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Supreme Court Hears Case that Could Weaken Our Union

January 15, 2016

Oral arguments heard at the Supreme Court on January 11 highlighted what’s at stake for working people in Friedrichs v. California Teachers Association.  Friedrichs -- a case that billionaire extremists have pushed to the Supreme Court—is the latest in a long line of laws and lawsuits aimed at making it harder for working people to stand together, pool our resources and negotiate to improve our lives and our communities.

[caption id="attachment_6522" align="alignright" width="300"]Local 888 Executive Board member Tom McKeever joined staff members Dan Hoffer and Joe Lazzerini at the Supreme CourtLocal 888 Executive Board member Tom McKeever joined staff members Dan Hoffer and Joe Lazzerini at the Supreme Court[/caption]

The groups behind this attack like the Center for Individual Rights are what working people dislike about Washington. They represent dishonest politics that ignore the voices of millions of working people around the country who have voluntarily joined together to form a union.

History has shown in cases like the challenges to the Affordable Care Act that it is impossible to predict from legal briefs or oral arguments how the Supreme Court will rule.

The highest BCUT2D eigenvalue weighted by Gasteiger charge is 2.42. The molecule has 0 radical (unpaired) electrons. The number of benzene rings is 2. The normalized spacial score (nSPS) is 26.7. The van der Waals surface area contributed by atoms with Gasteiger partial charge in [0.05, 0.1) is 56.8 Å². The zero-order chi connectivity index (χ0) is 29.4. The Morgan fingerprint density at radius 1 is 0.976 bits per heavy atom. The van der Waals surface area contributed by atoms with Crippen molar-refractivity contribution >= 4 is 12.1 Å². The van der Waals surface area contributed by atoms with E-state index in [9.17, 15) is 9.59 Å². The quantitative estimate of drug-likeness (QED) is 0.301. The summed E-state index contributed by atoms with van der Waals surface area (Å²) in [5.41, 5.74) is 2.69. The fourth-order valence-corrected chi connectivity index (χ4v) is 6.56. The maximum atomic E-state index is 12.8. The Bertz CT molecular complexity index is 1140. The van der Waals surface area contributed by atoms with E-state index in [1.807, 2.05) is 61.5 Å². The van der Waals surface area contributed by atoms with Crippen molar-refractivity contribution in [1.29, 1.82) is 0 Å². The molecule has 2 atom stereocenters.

However the Supreme Court rarely overturns previously decided cases.  The justification for fair share fees was put in place over 40 years ago by a unanimous court that included six justices appointed by Republican presidents.

Twenty-three states and thousands of labor-management relationships in the public sector have relied on this precedent in adopting fair share systems.  Overturning this precedent would be an unjustified and radical act that would disrupt thousands of labor-management relationships and millions of public employees.

But it’s not just public service workers and their employers who depend on the stability of strong and stable labor-management relationships.  Everyone benefits from the better public services in our schools, hospitals, and communities where our friends and neighbors work to serve the public.

This case would have an especially disruptive effect on public safety. Unlike when so-called right-to-work was adopted in Wisconsin or Michigan, there would be no carve out for public safety, and contracts that have been negotiated with agency fees to allow for public safety equipment and training would disappear overnight

In the coming months, working people will continue to make our voices heard.  Over the next few months Local 888 leaders will be talking about why speaking up and having a voice on the job is good -- not just workers, but our country as a whole.

Wealthy special interests behind the Friedrichs lawsuit know that when workers are organized in unions, they make major gains like increasing pay and benefits —victories that interfere with these billionaires’ extremist agenda. For example, thanks to people banding together in the Fight for $15 movement, more than 11 million people across the country have won raises.

Why should someone be compelled to pay a fee that the union then turns around and uses to support political causes that worker opposes?

No one has to be involved in political work or pay for it. That’s the law already, and this lawsuit will not change that. People contribute to the costs of negotiating agreements that improve our pay, benefits and other working conditions.

Everyone has the freedom to choose whether or not they want to contribute to support advocacy around issues that impact their lives outside of the contract—and there's nothing more democratic than that.